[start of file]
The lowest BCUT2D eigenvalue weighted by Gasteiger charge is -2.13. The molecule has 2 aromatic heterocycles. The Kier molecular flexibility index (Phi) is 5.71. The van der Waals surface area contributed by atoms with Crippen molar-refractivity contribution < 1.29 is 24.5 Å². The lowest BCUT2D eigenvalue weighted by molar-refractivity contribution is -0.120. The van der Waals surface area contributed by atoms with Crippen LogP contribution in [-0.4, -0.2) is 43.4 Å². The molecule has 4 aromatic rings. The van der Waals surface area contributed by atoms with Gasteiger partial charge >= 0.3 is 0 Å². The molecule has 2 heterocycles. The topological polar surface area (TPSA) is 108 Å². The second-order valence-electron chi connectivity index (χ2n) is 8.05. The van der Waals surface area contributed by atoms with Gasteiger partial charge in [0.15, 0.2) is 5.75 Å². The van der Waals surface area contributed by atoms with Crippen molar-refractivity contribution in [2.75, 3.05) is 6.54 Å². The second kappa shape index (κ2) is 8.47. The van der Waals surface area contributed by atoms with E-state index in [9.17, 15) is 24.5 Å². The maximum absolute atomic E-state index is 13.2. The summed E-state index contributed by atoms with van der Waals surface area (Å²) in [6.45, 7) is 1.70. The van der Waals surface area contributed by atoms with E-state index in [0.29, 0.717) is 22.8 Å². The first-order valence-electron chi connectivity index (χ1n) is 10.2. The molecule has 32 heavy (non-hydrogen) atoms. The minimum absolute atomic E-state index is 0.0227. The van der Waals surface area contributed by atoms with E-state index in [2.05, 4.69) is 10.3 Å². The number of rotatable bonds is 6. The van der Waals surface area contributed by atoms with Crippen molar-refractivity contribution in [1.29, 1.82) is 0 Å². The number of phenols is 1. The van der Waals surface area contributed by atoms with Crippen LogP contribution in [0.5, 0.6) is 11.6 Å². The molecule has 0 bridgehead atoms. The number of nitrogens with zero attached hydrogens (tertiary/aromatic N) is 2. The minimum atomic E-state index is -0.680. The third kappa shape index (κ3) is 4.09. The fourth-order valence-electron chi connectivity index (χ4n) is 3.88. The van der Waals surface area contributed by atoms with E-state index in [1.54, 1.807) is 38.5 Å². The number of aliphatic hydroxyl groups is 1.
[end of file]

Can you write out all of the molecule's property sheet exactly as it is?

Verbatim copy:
The lowest BCUT2D eigenvalue weighted by Gasteiger charge is -2.13. The molecule has 2 aromatic heterocycles. The Kier molecular flexibility index (Phi) is 5.71. The van der Waals surface area contributed by atoms with Crippen molar-refractivity contribution < 1.29 is 24.5 Å². The lowest BCUT2D eigenvalue weighted by molar-refractivity contribution is -0.120. The van der Waals surface area contributed by atoms with Crippen LogP contribution in [-0.4, -0.2) is 43.4 Å². The molecule has 4 aromatic rings. The van der Waals surface area contributed by atoms with Gasteiger partial charge >= 0.3 is 0 Å². The molecule has 2 heterocycles. The topological polar surface area (TPSA) is 108 Å². The second-order valence-electron chi connectivity index (χ2n) is 8.05. The van der Waals surface area contributed by atoms with Gasteiger partial charge in [0.15, 0.2) is 5.75 Å². The van der Waals surface area contributed by atoms with Crippen molar-refractivity contribution in [2.75, 3.05) is 6.54 Å². The second kappa shape index (κ2) is 8.47. The van der Waals surface area contributed by atoms with E-state index in [9.17, 15) is 24.5 Å². The maximum absolute atomic E-state index is 13.2. The summed E-state index contributed by atoms with van der Waals surface area (Å²) in [6.45, 7) is 1.70. The van der Waals surface area contributed by atoms with E-state index in [0.29, 0.717) is 22.8 Å². The first-order valence-electron chi connectivity index (χ1n) is 10.2. The molecule has 32 heavy (non-hydrogen) atoms. The minimum absolute atomic E-state index is 0.0227. The van der Waals surface area contributed by atoms with E-state index in [2.05, 4.69) is 10.3 Å². The number of rotatable bonds is 6. The van der Waals surface area contributed by atoms with Crippen molar-refractivity contribution in [1.29, 1.82) is 0 Å². The number of phenols is 1. The van der Waals surface area contributed by atoms with Crippen LogP contribution in [0.5, 0.6) is 11.6 Å². The molecule has 0 bridgehead atoms. The number of nitrogens with zero attached hydrogens (tertiary/aromatic N) is 2. The minimum atomic E-state index is -0.680. The third kappa shape index (κ3) is 4.09. The fourth-order valence-electron chi connectivity index (χ4n) is 3.88. The van der Waals surface area contributed by atoms with E-state index in [1.54, 1.807) is 38.5 Å². The number of aliphatic hydroxyl groups is 1.